Reaching out with his ki sense, Kenshin tensed. Snatched Yahiko’s yellow collar. And moved.
Diving out of the sun-
“Coming thrrrough!” Feathers and fur caroled through the space they’d occupied, a long red paper streamer snapping in the wind of their passage.
Thirty feet away, Kenshin set the startled boy down and watched the hawk-beaked creature swoop back into the sky, streamer flapping from his right foreleg, followed at a slightly higher altitude by a smaller sibling with a more tattered streamer of her own. Bodies the size of great cats, each with four strong paws, golden-brown feathers-
-And attitude, Battousai growled. Don’t forget attitude.
Sessha might say, look who’s talking.
Heh! And we know why, don’t we? I’m a predator, and we both know it. There’s not a one of these white-wearing idealists I couldn’t take down. Pure, matter-of-fact pride rang through that thought, mingled with a breath of wistful hope.
Relaxing his grip on Yahiko’s gi, Kenshin frowned. Sessha’s not letting you out for a sparring match. Sessha’s a civilized person, that I am. Sessha’s not a hitokiri anymore!
I’m not an assassin anymore, Battousai thought, roughly gentle. But hitokiri wa hitokiri. We know that. We’ve known it since Hiko started teaching us.
“Whoa!” Yahiko shaded his eyes to peer up at soaring wings, grinning with delight. “Those are the gryphons? Kaoru?” He looked her way, where Megumi was pawing the ground with laid-back ears, and grumbled under his breath. “Great. Busu’s Mindspeaking again.”
“-Oh no you don’t!” Kaoru smacked a fist into her palm, quick anger coloring her cheeks. “Jerven thinks I don’t know the difference between war-training and wing-tag,” she filled in at Kenshin’s questioning look. “He knows he’s supposed to keep to his own training area, or stay over twenty feet, like Lytha is! Like he didn’t notice the archery range?”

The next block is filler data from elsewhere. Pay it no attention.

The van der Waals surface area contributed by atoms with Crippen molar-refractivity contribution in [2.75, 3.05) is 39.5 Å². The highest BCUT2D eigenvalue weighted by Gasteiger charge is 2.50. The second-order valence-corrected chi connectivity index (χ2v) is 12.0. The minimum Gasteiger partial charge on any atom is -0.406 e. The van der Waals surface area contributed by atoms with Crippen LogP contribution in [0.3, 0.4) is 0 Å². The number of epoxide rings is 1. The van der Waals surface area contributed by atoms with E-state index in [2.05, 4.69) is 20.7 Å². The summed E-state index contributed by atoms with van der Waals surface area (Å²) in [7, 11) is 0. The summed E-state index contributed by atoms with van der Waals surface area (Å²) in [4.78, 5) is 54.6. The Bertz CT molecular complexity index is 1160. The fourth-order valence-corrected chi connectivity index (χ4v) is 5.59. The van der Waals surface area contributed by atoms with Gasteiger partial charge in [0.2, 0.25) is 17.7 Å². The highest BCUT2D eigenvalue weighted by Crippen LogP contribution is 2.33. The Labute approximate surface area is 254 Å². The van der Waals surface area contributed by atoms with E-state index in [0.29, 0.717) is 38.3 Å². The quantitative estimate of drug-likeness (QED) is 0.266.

“I’ll take it from here.” Kerowyn stalked out into the sunlight, frowning into the sky. Arched a brow. Glared upward.
“One knows the Gifted were not always trusted in Edo, but you should give your teacher’s skills more respect,” Kenshin told the youngster in an undertone. Inwardly he held himself still. Kerowyn was blazing her ken-ki to the skies, all fury and impatience. He was glad he wasn’t on the receiving end of her Mindspeech.
“Huh!” Yahiko scowled. “Real samurai don’t read people’s minds to figure out what they’ll do in a fight!”
“Nor does Kaoru, that she does not,” Kenshin said firmly. “A trained fighter does not think of what he will do, Yahiko. He simply sees, and senses his opponent’s ki, and moves. No Mindspeaker could read that in time.”